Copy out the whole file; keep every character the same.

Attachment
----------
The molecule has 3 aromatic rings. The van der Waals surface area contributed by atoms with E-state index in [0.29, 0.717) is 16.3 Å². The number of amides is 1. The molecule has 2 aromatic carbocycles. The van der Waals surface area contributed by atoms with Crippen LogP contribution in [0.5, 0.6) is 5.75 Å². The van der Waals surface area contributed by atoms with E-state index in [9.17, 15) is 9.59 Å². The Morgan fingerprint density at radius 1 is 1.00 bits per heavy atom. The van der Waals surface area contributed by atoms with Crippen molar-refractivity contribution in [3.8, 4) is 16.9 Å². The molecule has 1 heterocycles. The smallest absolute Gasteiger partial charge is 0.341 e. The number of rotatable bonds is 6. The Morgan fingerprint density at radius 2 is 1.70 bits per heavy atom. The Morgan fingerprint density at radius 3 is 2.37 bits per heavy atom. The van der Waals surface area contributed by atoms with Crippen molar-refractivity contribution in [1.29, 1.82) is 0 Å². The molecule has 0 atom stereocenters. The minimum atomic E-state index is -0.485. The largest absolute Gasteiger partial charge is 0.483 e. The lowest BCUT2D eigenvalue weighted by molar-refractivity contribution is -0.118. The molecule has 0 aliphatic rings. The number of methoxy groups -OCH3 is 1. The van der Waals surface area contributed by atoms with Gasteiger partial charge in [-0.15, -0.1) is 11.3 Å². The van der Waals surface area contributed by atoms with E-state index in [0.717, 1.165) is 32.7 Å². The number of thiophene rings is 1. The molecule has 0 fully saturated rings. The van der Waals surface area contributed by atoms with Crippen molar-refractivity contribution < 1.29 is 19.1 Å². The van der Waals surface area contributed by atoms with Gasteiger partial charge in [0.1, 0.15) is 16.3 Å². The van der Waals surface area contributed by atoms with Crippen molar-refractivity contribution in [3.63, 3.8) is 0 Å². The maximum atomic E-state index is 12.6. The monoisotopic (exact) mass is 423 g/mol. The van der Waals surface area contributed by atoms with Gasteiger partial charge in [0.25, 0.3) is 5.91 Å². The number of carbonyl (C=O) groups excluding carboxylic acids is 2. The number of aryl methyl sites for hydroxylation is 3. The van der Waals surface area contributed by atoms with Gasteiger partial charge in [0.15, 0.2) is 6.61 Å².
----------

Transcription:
The molecule has 3 aromatic rings. The van der Waals surface area contributed by atoms with E-state index in [0.29, 0.717) is 16.3 Å². The number of amides is 1. The molecule has 2 aromatic carbocycles. The van der Waals surface area contributed by atoms with Crippen LogP contribution in [0.5, 0.6) is 5.75 Å². The van der Waals surface area contributed by atoms with E-state index in [9.17, 15) is 9.59 Å². The Morgan fingerprint density at radius 1 is 1.00 bits per heavy atom. The van der Waals surface area contributed by atoms with Crippen molar-refractivity contribution in [3.8, 4) is 16.9 Å². The molecule has 1 heterocycles. The smallest absolute Gasteiger partial charge is 0.341 e. The number of rotatable bonds is 6. The Morgan fingerprint density at radius 2 is 1.70 bits per heavy atom. The Morgan fingerprint density at radius 3 is 2.37 bits per heavy atom. The van der Waals surface area contributed by atoms with Crippen molar-refractivity contribution in [1.29, 1.82) is 0 Å². The molecule has 0 atom stereocenters. The minimum atomic E-state index is -0.485. The largest absolute Gasteiger partial charge is 0.483 e. The lowest BCUT2D eigenvalue weighted by molar-refractivity contribution is -0.118. The molecule has 0 aliphatic rings. The number of methoxy groups -OCH3 is 1. The van der Waals surface area contributed by atoms with Gasteiger partial charge in [-0.15, -0.1) is 11.3 Å². The van der Waals surface area contributed by atoms with E-state index in [0.717, 1.165) is 32.7 Å². The number of thiophene rings is 1. The molecule has 0 fully saturated rings. The van der Waals surface area contributed by atoms with Crippen molar-refractivity contribution < 1.29 is 19.1 Å². The van der Waals surface area contributed by atoms with Gasteiger partial charge in [0.1, 0.15) is 16.3 Å². The van der Waals surface area contributed by atoms with Crippen molar-refractivity contribution in [3.63, 3.8) is 0 Å². The maximum atomic E-state index is 12.6. The monoisotopic (exact) mass is 423 g/mol. The van der Waals surface area contributed by atoms with Gasteiger partial charge in [0.25, 0.3) is 5.91 Å². The number of carbonyl (C=O) groups excluding carboxylic acids is 2. The number of aryl methyl sites for hydroxylation is 3. The van der Waals surface area contributed by atoms with Gasteiger partial charge in [0.15, 0.2) is 6.61 Å².